Outbreak of the war
End of the war

"Embedded photography": war photographers as part of military logistics

In the wars of the 19th century, the considerable effort involved in taking photographs meant that photographers were only able to observe the action from the margins. The photographers at the front in the First World War, on the other hand, were a fixed part of the military groups.

At the beginning of the war, front photographers were primarily deployed by the army leadership for military purposes. Their photos served as a technical aid for directing weapons, were used for military reconnaissance and were meant to support the artillery. It was only secondarily that the press was provided with impressions of the front for propaganda purposes, although this aspect became increasingly significant as the war progressed.

The system of accrediting only a few official front photographers ensured that the War Press Headquarters maintained its control over the visual media coverage of the war. The first photo reporters were recruited from the Imperial and Royal Military Geographical Institute in Vienna, and were soon joined by professional and press photographers. The first group mainly took survey and reconnaissance photos, and were responsible for documenting the battle zones. The press photographers recruited by the War Press Headquarters and under its command as members of the Art Group supplied photos that could be used for propaganda purposes.

The official war photographers worked with heavy plate cameras on tripods, using 13 x 18 or 9 x 12 cm gelatin dry plates as negatives. The equipment was expensive and bulky, and for this reason some of them carried additional lighter roll film cameras. Military administration courier services organised the supply of plates and films.

The fact that the photographers were tied to the army was reflected thematically in the world of images of the official war photographers. They were reliant on military logistics, used the army's main traffic routes and took photographs along the supply routes. Because of their heavy equipment, they found it difficult to leave the army's network of paths and primarily photographed military locations.

At the same time, the presence of the photographers and cameramen had an effect on the situation at the front: soldiers posed in front of the lens, held fake battles and staged the war in accordance with modern pictorial aesthetics. The result was a whole series of photographs that recorded staged military processes and exercises but which were presented in the press as illustrations of actual battles, putting them in an entirely new narrative context. The documentary objective of the official photographers took second place to propaganda.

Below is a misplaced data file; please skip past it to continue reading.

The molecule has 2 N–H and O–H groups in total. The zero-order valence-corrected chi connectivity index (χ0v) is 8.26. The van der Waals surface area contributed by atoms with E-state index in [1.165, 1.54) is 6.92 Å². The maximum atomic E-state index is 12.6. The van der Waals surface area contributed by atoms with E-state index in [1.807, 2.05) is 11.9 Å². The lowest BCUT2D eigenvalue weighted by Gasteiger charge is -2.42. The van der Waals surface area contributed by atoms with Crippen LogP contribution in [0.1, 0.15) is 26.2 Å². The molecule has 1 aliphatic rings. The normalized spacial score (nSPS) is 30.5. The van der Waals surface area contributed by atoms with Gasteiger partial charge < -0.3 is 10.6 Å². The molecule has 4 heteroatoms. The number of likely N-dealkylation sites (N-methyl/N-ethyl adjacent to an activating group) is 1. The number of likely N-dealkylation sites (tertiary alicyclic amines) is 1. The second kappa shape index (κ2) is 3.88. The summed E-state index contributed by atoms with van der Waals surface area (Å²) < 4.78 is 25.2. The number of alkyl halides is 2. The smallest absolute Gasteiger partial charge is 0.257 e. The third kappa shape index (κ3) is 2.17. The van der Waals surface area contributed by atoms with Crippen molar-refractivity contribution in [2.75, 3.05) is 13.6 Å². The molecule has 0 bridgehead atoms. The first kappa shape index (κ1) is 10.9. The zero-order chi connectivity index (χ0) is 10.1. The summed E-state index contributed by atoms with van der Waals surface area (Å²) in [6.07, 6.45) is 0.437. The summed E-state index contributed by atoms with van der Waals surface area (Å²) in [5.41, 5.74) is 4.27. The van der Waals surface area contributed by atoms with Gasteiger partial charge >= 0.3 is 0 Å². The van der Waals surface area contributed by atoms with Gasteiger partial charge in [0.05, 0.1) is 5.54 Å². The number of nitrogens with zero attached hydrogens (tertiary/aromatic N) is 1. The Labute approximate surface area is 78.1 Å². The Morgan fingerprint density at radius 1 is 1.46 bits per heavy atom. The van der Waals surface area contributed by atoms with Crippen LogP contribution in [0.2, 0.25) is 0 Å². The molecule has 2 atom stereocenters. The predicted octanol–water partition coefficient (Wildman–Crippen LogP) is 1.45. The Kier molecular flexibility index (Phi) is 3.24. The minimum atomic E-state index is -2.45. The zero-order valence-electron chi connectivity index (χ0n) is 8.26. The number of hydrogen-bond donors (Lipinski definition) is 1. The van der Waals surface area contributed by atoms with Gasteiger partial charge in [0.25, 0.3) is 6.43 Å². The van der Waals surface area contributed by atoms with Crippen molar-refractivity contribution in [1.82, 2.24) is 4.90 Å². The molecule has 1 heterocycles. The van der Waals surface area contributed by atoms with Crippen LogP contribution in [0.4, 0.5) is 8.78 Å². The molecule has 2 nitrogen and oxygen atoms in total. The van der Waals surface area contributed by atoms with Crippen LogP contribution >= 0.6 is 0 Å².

Translation: David Wright


Holzer, Anton: Die andere Front. Fotografie und Propaganda im Ersten Weltkrieg, Darmstadt 2007

Holzer, Anton: „Üb Aug‘ und Hand fürs Vaterland!“ Österreichische Kriegsfotografie im Ersten Weltkrieg, in: Fuchs, Martina u.a. (Hrsg.): Geschichte in Bildern? Wiener Zeitschrift zur Geschichte der Neuzeit (2006), 2, 87-98

Holzer, Anton (Hrsg.): Mit der Kamera bewaffnet. Krieg und Fotografie, Marburg 2003

Paul, Gerhard: Bilder des Krieges – Krieg der Bilder. Die Visualisierung des modernen Krieges, München 2004

Contents related to this chapter


  • Aspect

    The industrialised war

    The First World War called for an enormous amount of material. The armies had to be equipped and fed. The battles would not have been possible without the manufacture on an industrial scale of arms and other strategic products. Only through the total mobilisation of all available resources was it possible to keep the huge war machinery going.

Persons, Objects & Events

  • Object


    All Quiet on the Western Front was released in 1930. It was the film of Erich Maria Remarque’s novel of the same name about the experiences of a soldier during the First World War. Remarque’s book and the film adaptation are classic anti-war statements. Alongside the patriotic, glorified heroic epics and “authentic” documentation of service for the fatherland, this was just one way in which the First World War was portrayed in literature and films – a medium that had come into being only twenty years before the outbreak of war.

  • Object

    Monitoring & control

    Everyday life in the Habsburg Monarchy was characterised by propaganda, monitoring and control, as can be seen by the many blank spaces in the daily newspapers and deletions in private correspondence and telegrams. At the same time an attempt was made in texts and audio-visual media to whip up general enthusiasm for the war. Not even the youngest inhabitants of the empire remained untouched, and the influence of the state was also felt in the schools of the Monarchy.

  • Object

    Depicting the war

    The photo by Alexander Exax shows a scene in the trenches in Galicia in 1915. The title “im Feuer” [“under fire”] gives the impression that the picture has been taken in the middle of the action. Dynamic photos like this were typical of the pictorial iconography of the First World War. The illustrated weeklies were among the most important distribution media, but there were others: exhibitions and posters, picture postcards and cinemas collaborated with private picture agencies and the official propaganda to provide a visual depiction of the war.